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Loss-making UK energy supplier Bulb Energy is fighting for its future and has asked its main bankers to help it find new sources of finance as record wholesale energy prices create unrest in the area.
The start-up, which supplies electricity and gas to 1.7 million UK customers, is being advised by longtime bankers Lazard as it explores its options, said people with direct knowledge of the matter .
These options include raising new funds from investors as well as discussing with other vendors about a joint venture or potential merger, the people said. In these approaches, Bulb has highlighted the quality and size of its customer database.
A potential new backer approached for Bulb’s funding said it would be difficult given the current environment.
The UK energy sector has been plunged into crisis as wholesale energy prices have spiked to record levels this year, leaving many suppliers in the red as costs have exceeded customer bills for those who are not. fully covered.
Five small energy providers have already gone bankrupt in recent weeks and the industry has warned that this may be just the tip of the iceberg in the months to come. The government has been told by energy providers that only six to ten will be left after winter, up from more than 50 earlier this year.
Bulb said in a statement that “from time to time we explore various opportunities to fund our business plans and continue our mission of reducing bills and CO2 emissions.”
“Like everyone in the industry, we monitor wholesale prices and their impact on our business.”
Lazard declined to comment.
The UK government is considering a host of options that will likely amount to a multibillion pound emergency package for the industry, as bigger suppliers warn they will struggle to cater for the millions of customers who could be transferred from any rivals that fail in the next few weeks and months.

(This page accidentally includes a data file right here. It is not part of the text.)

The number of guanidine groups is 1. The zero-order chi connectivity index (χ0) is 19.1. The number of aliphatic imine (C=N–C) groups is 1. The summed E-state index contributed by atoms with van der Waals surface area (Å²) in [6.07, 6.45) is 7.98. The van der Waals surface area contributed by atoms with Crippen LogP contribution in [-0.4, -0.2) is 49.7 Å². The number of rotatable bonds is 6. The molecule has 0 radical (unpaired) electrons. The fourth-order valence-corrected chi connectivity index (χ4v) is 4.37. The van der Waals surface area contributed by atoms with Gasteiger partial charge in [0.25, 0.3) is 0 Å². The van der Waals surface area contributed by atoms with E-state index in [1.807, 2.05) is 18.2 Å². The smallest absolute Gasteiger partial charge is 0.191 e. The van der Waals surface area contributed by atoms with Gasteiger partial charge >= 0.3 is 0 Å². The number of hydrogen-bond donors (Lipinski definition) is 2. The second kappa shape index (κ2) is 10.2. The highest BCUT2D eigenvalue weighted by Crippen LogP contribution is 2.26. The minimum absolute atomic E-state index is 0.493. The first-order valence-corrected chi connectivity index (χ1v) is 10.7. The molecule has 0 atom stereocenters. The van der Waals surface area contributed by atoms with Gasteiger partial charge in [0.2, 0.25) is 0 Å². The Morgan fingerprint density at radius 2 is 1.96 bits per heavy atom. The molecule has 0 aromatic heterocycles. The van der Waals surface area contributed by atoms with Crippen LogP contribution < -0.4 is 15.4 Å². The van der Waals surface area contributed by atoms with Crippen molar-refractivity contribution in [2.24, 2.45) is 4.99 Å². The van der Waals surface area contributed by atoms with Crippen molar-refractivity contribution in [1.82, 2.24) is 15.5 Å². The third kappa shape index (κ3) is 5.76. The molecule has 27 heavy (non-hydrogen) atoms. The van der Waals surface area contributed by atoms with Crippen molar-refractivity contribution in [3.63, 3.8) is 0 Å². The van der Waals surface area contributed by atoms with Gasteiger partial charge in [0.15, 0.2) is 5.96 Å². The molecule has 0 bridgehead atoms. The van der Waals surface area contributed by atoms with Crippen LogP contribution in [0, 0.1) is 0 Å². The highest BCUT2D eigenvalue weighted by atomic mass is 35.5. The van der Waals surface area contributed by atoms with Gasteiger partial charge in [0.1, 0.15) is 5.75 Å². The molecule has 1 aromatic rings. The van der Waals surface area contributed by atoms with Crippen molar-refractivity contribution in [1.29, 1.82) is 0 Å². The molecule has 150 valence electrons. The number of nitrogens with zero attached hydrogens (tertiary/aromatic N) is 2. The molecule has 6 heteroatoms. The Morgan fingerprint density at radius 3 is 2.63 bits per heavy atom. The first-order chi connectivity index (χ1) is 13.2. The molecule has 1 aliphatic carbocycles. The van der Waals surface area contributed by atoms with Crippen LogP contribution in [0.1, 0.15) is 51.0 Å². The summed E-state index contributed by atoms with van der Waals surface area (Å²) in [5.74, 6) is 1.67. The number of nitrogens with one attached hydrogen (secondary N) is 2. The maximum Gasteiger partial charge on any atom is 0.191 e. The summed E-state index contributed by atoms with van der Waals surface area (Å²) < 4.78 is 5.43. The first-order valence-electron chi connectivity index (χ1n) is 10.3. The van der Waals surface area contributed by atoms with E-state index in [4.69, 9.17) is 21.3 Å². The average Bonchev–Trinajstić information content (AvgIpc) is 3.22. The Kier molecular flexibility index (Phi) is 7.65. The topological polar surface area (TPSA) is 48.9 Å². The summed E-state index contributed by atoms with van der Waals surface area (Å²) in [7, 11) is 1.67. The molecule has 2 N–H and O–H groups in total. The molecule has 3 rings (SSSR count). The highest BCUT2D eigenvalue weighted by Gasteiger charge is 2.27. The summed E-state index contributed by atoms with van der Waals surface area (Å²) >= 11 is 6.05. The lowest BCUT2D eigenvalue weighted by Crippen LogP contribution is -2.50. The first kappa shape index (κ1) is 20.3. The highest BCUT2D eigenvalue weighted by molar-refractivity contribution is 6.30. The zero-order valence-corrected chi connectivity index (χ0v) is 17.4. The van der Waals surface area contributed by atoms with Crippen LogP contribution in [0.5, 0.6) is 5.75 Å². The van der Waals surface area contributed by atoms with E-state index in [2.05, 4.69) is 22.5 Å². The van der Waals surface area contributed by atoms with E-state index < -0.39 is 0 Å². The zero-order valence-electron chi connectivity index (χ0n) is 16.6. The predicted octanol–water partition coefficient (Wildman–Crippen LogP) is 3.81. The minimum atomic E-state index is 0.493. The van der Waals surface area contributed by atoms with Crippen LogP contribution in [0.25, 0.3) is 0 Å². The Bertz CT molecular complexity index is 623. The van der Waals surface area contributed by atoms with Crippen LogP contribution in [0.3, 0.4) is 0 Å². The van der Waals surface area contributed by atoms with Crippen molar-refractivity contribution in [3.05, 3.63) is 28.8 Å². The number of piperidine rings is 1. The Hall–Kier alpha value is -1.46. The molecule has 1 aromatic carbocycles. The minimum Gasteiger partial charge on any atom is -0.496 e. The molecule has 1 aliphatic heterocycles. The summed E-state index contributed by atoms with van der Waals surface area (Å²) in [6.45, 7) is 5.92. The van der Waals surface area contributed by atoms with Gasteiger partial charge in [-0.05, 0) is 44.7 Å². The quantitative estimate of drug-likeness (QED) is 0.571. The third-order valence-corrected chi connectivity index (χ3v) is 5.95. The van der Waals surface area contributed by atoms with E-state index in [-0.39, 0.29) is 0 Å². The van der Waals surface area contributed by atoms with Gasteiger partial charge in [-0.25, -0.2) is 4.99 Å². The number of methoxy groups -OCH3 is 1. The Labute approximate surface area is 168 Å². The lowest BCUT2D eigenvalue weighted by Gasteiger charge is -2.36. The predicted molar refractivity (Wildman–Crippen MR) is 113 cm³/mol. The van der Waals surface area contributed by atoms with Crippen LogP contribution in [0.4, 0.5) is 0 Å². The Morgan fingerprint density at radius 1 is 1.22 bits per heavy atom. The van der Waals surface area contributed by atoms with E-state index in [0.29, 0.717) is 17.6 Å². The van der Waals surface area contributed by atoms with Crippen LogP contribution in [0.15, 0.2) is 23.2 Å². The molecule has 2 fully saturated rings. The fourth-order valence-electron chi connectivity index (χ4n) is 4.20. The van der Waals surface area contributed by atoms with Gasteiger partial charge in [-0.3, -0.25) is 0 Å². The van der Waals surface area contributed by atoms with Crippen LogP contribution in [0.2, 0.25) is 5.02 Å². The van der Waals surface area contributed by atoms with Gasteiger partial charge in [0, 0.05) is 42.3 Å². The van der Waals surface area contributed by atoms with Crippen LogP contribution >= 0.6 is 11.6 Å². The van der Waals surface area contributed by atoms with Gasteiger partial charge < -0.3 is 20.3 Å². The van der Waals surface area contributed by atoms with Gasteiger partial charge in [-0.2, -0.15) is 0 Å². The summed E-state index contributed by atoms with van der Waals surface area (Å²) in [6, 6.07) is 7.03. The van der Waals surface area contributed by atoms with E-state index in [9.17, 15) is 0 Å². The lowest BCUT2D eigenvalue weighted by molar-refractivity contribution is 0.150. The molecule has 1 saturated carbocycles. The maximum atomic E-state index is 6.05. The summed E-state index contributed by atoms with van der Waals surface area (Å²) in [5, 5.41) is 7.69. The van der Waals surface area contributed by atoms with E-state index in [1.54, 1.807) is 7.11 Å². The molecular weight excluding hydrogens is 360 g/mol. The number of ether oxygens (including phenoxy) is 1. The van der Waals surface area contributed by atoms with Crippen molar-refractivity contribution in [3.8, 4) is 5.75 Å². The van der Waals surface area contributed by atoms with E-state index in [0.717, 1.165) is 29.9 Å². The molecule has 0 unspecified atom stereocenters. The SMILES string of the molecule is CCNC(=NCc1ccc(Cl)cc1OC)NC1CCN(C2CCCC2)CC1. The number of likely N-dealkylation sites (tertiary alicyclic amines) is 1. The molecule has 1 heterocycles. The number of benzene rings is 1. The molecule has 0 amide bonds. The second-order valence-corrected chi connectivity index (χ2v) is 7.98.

Founded in 2015, Bulb has quickly grown into one of the UK’s largest suppliers since its launch providing low cost deals and referral bonuses to customers. It is Britain’s sixth largest supplier with a market share of just under 6% in March this year.
Bulb was founded by former Bain management consultant Hayden Wood and Amit Gudka, a former energy trader at Barclays, in an attempt to challenge the might of what were then called the Big Six suppliers of energy, led by British Gas.
But the company has come to characterize many of the problems encountered by so-called challengers suppliers. It grew rapidly, attracting customers with low-cost offers and promises of 100% renewable electricity, but remained heavily in deficit. In the year to March 31, 2020, he suffered a loss of £ 63million.
Analysts have already likened it to ridesharing or food delivery apps; that it was okay to take losses as long as it maintained a rapidly growing market share, but might struggle to start making a profit. In March, it increased its average tariff by £ 91 per year and again in May by £ 69, but was still charging below the price cap level of regulator Ofgem.
The regulator raised the price cap last month from £ 139 to £ 1,277 due to soaring wholesale costs, but they have continued to rise since then as the UK daily gas price has risen by nearly by 40% since the beginning of the month.
Rival suppliers had privately expressed concerns about Bulb’s ability to withstand the impact of record high gas and electricity prices, with one competitor describing it as “too big to fail” given its rapid growth.
In a previous interview with the Financial Times, Wood said Bulb has grown much faster than he and Gudka – who has since stepped down from his leadership role at the company despite remaining on its board of directors – had never considered it.
They originally planned to grow by 20,000 customers per year, but found that in 2017 Bulb was adding 20,000 customers per week.